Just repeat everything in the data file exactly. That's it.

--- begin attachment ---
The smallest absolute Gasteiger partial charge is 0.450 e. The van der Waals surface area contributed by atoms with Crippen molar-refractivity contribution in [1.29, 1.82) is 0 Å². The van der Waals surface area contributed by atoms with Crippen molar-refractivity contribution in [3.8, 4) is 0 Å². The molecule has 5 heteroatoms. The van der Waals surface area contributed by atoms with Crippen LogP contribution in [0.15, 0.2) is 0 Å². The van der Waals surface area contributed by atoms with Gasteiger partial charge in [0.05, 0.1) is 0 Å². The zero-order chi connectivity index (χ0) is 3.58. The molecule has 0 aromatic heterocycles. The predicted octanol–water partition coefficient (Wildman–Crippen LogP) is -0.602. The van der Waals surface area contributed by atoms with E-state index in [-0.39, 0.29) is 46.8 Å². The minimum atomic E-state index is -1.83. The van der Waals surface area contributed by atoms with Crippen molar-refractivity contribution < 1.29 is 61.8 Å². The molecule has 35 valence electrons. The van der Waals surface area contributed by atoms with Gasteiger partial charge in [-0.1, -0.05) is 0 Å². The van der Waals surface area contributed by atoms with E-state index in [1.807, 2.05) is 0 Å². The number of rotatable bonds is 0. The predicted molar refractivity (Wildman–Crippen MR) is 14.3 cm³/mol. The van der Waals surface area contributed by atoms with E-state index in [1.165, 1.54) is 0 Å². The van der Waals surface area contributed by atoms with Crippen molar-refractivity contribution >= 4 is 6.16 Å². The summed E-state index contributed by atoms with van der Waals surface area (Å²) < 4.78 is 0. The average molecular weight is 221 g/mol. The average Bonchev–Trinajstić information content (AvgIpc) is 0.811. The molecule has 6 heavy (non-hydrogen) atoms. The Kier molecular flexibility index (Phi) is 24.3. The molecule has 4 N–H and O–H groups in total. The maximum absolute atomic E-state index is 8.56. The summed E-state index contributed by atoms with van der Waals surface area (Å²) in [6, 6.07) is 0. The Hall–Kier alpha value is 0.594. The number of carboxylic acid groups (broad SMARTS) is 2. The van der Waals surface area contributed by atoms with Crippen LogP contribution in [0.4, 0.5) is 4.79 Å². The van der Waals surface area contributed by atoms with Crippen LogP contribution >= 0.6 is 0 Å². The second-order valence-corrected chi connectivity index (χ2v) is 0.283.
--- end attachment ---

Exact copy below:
The smallest absolute Gasteiger partial charge is 0.450 e. The van der Waals surface area contributed by atoms with Crippen molar-refractivity contribution in [1.29, 1.82) is 0 Å². The van der Waals surface area contributed by atoms with Crippen molar-refractivity contribution in [3.8, 4) is 0 Å². The molecule has 5 heteroatoms. The van der Waals surface area contributed by atoms with Crippen LogP contribution in [0.15, 0.2) is 0 Å². The van der Waals surface area contributed by atoms with Gasteiger partial charge in [0.05, 0.1) is 0 Å². The zero-order chi connectivity index (χ0) is 3.58. The molecule has 0 aromatic heterocycles. The predicted octanol–water partition coefficient (Wildman–Crippen LogP) is -0.602. The van der Waals surface area contributed by atoms with E-state index in [-0.39, 0.29) is 46.8 Å². The minimum atomic E-state index is -1.83. The van der Waals surface area contributed by atoms with Crippen molar-refractivity contribution < 1.29 is 61.8 Å². The molecule has 35 valence electrons. The van der Waals surface area contributed by atoms with Gasteiger partial charge in [-0.1, -0.05) is 0 Å². The van der Waals surface area contributed by atoms with E-state index in [1.807, 2.05) is 0 Å². The number of rotatable bonds is 0. The predicted molar refractivity (Wildman–Crippen MR) is 14.3 cm³/mol. The van der Waals surface area contributed by atoms with E-state index in [1.165, 1.54) is 0 Å². The van der Waals surface area contributed by atoms with Crippen molar-refractivity contribution >= 4 is 6.16 Å². The summed E-state index contributed by atoms with van der Waals surface area (Å²) < 4.78 is 0. The average molecular weight is 221 g/mol. The average Bonchev–Trinajstić information content (AvgIpc) is 0.811. The molecule has 6 heavy (non-hydrogen) atoms. The Kier molecular flexibility index (Phi) is 24.3. The molecule has 4 N–H and O–H groups in total. The maximum absolute atomic E-state index is 8.56. The summed E-state index contributed by atoms with van der Waals surface area (Å²) in [6, 6.07) is 0. The Hall–Kier alpha value is 0.594. The number of carboxylic acid groups (broad SMARTS) is 2. The van der Waals surface area contributed by atoms with Crippen LogP contribution in [0.4, 0.5) is 4.79 Å². The van der Waals surface area contributed by atoms with Crippen LogP contribution >= 0.6 is 0 Å². The second-order valence-corrected chi connectivity index (χ2v) is 0.283.